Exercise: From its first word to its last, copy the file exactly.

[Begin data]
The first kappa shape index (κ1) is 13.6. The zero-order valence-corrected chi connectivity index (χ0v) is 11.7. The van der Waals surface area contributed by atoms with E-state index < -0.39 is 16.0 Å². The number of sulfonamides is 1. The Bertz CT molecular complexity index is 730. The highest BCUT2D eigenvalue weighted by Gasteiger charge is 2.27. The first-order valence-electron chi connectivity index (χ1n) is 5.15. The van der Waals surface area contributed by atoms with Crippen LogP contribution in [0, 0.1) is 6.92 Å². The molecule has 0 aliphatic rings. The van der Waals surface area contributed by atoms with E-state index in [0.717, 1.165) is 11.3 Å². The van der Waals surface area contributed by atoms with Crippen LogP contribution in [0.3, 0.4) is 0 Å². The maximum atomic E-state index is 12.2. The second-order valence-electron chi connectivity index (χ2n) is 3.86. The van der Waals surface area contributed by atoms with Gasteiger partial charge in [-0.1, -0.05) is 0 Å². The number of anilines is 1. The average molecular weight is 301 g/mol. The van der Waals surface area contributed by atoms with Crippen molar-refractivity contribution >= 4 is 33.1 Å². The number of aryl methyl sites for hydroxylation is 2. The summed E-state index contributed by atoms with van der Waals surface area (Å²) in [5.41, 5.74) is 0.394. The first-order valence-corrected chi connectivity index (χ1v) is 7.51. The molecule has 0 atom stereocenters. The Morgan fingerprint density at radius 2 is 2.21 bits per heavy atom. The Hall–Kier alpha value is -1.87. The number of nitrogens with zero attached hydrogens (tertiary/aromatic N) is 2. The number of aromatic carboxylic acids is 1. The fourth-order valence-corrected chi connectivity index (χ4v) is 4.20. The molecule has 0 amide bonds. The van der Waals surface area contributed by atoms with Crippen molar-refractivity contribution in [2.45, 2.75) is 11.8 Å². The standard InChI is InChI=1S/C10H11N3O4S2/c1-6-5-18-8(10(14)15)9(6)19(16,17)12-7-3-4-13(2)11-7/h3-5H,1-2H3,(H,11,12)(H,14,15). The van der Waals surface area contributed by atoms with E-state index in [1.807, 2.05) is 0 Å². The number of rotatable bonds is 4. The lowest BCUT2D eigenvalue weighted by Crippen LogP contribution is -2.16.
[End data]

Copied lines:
The first kappa shape index (κ1) is 13.6. The zero-order valence-corrected chi connectivity index (χ0v) is 11.7. The van der Waals surface area contributed by atoms with E-state index < -0.39 is 16.0 Å². The number of sulfonamides is 1. The Bertz CT molecular complexity index is 730. The highest BCUT2D eigenvalue weighted by Gasteiger charge is 2.27. The first-order valence-electron chi connectivity index (χ1n) is 5.15. The van der Waals surface area contributed by atoms with Crippen LogP contribution in [0, 0.1) is 6.92 Å². The molecule has 0 aliphatic rings. The van der Waals surface area contributed by atoms with E-state index in [0.717, 1.165) is 11.3 Å². The van der Waals surface area contributed by atoms with Crippen LogP contribution in [0.3, 0.4) is 0 Å². The maximum atomic E-state index is 12.2. The second-order valence-electron chi connectivity index (χ2n) is 3.86. The van der Waals surface area contributed by atoms with Gasteiger partial charge in [-0.1, -0.05) is 0 Å². The number of anilines is 1. The average molecular weight is 301 g/mol. The van der Waals surface area contributed by atoms with Crippen molar-refractivity contribution >= 4 is 33.1 Å². The number of aryl methyl sites for hydroxylation is 2. The summed E-state index contributed by atoms with van der Waals surface area (Å²) in [5.41, 5.74) is 0.394. The first-order valence-corrected chi connectivity index (χ1v) is 7.51. The molecule has 0 atom stereocenters. The Morgan fingerprint density at radius 2 is 2.21 bits per heavy atom. The Hall–Kier alpha value is -1.87. The number of nitrogens with zero attached hydrogens (tertiary/aromatic N) is 2. The number of aromatic carboxylic acids is 1. The fourth-order valence-corrected chi connectivity index (χ4v) is 4.20. The molecule has 0 amide bonds. The van der Waals surface area contributed by atoms with Crippen molar-refractivity contribution in [2.45, 2.75) is 11.8 Å². The standard InChI is InChI=1S/C10H11N3O4S2/c1-6-5-18-8(10(14)15)9(6)19(16,17)12-7-3-4-13(2)11-7/h3-5H,1-2H3,(H,11,12)(H,14,15). The van der Waals surface area contributed by atoms with E-state index in [1.807, 2.05) is 0 Å². The number of rotatable bonds is 4. The lowest BCUT2D eigenvalue weighted by Crippen LogP contribution is -2.16.